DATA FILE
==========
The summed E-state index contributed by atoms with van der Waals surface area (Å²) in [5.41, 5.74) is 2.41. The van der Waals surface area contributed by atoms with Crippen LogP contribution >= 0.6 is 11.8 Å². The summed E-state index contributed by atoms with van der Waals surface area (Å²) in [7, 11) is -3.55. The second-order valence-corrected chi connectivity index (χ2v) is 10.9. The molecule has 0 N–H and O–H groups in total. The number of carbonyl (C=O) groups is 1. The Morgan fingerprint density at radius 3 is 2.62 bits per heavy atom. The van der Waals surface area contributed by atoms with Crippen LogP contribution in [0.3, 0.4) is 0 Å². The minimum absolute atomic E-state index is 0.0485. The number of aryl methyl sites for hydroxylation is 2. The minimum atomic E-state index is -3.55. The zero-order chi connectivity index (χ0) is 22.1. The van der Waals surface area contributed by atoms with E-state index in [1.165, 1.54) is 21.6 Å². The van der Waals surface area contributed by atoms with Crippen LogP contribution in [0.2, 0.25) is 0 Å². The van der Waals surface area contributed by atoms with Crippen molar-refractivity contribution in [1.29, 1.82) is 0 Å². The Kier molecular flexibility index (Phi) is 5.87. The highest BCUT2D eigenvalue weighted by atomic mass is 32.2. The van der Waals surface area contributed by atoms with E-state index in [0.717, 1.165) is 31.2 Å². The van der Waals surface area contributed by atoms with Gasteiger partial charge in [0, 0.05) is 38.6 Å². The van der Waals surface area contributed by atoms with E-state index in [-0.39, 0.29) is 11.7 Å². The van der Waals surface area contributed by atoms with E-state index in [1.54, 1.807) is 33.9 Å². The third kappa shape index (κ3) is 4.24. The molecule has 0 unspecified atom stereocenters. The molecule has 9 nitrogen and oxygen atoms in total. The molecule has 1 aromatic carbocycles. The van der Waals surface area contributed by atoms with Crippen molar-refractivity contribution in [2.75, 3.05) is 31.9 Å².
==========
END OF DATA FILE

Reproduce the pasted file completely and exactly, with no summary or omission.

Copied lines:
The summed E-state index contributed by atoms with van der Waals surface area (Å²) in [5.41, 5.74) is 2.41. The van der Waals surface area contributed by atoms with Crippen LogP contribution >= 0.6 is 11.8 Å². The summed E-state index contributed by atoms with van der Waals surface area (Å²) in [7, 11) is -3.55. The second-order valence-corrected chi connectivity index (χ2v) is 10.9. The molecule has 0 N–H and O–H groups in total. The number of carbonyl (C=O) groups is 1. The Morgan fingerprint density at radius 3 is 2.62 bits per heavy atom. The van der Waals surface area contributed by atoms with Crippen LogP contribution in [0.3, 0.4) is 0 Å². The minimum absolute atomic E-state index is 0.0485. The number of aryl methyl sites for hydroxylation is 2. The minimum atomic E-state index is -3.55. The zero-order chi connectivity index (χ0) is 22.1. The van der Waals surface area contributed by atoms with E-state index in [1.165, 1.54) is 21.6 Å². The van der Waals surface area contributed by atoms with Crippen LogP contribution in [0.2, 0.25) is 0 Å². The van der Waals surface area contributed by atoms with Crippen molar-refractivity contribution in [1.29, 1.82) is 0 Å². The Kier molecular flexibility index (Phi) is 5.87. The highest BCUT2D eigenvalue weighted by atomic mass is 32.2. The van der Waals surface area contributed by atoms with E-state index in [0.717, 1.165) is 31.2 Å². The van der Waals surface area contributed by atoms with Gasteiger partial charge in [0, 0.05) is 38.6 Å². The van der Waals surface area contributed by atoms with E-state index in [-0.39, 0.29) is 11.7 Å². The van der Waals surface area contributed by atoms with E-state index in [1.54, 1.807) is 33.9 Å². The third kappa shape index (κ3) is 4.24. The molecule has 0 unspecified atom stereocenters. The molecule has 9 nitrogen and oxygen atoms in total. The molecule has 1 aromatic carbocycles. The van der Waals surface area contributed by atoms with Crippen molar-refractivity contribution in [2.75, 3.05) is 31.9 Å².